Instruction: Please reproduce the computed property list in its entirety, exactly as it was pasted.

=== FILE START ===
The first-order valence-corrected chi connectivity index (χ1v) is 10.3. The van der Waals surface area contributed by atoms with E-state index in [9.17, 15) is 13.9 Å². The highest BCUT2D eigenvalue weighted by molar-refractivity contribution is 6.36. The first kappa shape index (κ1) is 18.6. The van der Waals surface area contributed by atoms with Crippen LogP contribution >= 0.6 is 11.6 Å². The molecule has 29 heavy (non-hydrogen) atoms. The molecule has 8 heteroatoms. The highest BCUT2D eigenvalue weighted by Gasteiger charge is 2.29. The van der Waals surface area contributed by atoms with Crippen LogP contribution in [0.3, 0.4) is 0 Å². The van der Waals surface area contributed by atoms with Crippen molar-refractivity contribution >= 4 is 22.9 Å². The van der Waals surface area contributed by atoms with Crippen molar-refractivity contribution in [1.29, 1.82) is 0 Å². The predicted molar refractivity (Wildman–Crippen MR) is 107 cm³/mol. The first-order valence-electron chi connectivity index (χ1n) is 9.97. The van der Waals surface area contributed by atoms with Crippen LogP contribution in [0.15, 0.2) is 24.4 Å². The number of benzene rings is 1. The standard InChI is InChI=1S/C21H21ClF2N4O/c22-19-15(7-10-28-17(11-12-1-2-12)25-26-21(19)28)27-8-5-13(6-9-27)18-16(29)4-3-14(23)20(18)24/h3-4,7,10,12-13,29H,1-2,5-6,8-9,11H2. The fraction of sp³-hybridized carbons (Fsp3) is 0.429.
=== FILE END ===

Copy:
The first-order valence-corrected chi connectivity index (χ1v) is 10.3. The van der Waals surface area contributed by atoms with E-state index in [9.17, 15) is 13.9 Å². The highest BCUT2D eigenvalue weighted by molar-refractivity contribution is 6.36. The first kappa shape index (κ1) is 18.6. The van der Waals surface area contributed by atoms with Crippen LogP contribution >= 0.6 is 11.6 Å². The molecule has 29 heavy (non-hydrogen) atoms. The molecule has 8 heteroatoms. The highest BCUT2D eigenvalue weighted by Gasteiger charge is 2.29. The van der Waals surface area contributed by atoms with Crippen LogP contribution in [0.3, 0.4) is 0 Å². The van der Waals surface area contributed by atoms with Crippen molar-refractivity contribution >= 4 is 22.9 Å². The van der Waals surface area contributed by atoms with Crippen molar-refractivity contribution in [1.29, 1.82) is 0 Å². The predicted molar refractivity (Wildman–Crippen MR) is 107 cm³/mol. The first-order valence-electron chi connectivity index (χ1n) is 9.97. The van der Waals surface area contributed by atoms with Crippen LogP contribution in [0.15, 0.2) is 24.4 Å². The number of benzene rings is 1. The standard InChI is InChI=1S/C21H21ClF2N4O/c22-19-15(7-10-28-17(11-12-1-2-12)25-26-21(19)28)27-8-5-13(6-9-27)18-16(29)4-3-14(23)20(18)24/h3-4,7,10,12-13,29H,1-2,5-6,8-9,11H2. The fraction of sp³-hybridized carbons (Fsp3) is 0.429.